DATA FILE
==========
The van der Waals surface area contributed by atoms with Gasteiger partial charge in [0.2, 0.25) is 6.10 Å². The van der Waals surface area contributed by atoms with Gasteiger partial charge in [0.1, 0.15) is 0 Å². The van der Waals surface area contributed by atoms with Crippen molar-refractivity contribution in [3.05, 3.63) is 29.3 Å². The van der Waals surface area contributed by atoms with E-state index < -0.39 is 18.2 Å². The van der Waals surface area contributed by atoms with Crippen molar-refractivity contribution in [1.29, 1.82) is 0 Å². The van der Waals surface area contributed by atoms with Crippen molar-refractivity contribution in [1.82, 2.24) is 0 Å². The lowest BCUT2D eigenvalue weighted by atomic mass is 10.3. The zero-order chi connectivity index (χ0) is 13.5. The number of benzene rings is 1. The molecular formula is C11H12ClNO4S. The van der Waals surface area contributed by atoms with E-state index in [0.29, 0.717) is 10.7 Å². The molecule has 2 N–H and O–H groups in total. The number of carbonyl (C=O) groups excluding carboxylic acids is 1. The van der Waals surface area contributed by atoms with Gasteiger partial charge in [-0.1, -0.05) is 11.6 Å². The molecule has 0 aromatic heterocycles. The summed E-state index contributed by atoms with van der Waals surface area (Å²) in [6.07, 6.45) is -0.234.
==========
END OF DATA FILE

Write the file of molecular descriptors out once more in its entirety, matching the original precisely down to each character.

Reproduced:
The van der Waals surface area contributed by atoms with Gasteiger partial charge in [0.2, 0.25) is 6.10 Å². The van der Waals surface area contributed by atoms with Gasteiger partial charge in [0.1, 0.15) is 0 Å². The van der Waals surface area contributed by atoms with Crippen molar-refractivity contribution in [3.05, 3.63) is 29.3 Å². The van der Waals surface area contributed by atoms with E-state index < -0.39 is 18.2 Å². The van der Waals surface area contributed by atoms with Crippen molar-refractivity contribution in [1.29, 1.82) is 0 Å². The van der Waals surface area contributed by atoms with Crippen molar-refractivity contribution in [1.82, 2.24) is 0 Å². The lowest BCUT2D eigenvalue weighted by atomic mass is 10.3. The zero-order chi connectivity index (χ0) is 13.5. The number of benzene rings is 1. The molecular formula is C11H12ClNO4S. The van der Waals surface area contributed by atoms with E-state index in [0.29, 0.717) is 10.7 Å². The molecule has 2 N–H and O–H groups in total. The number of carbonyl (C=O) groups excluding carboxylic acids is 1. The van der Waals surface area contributed by atoms with Gasteiger partial charge in [-0.1, -0.05) is 11.6 Å². The molecule has 0 aromatic heterocycles. The summed E-state index contributed by atoms with van der Waals surface area (Å²) in [6.07, 6.45) is -0.234.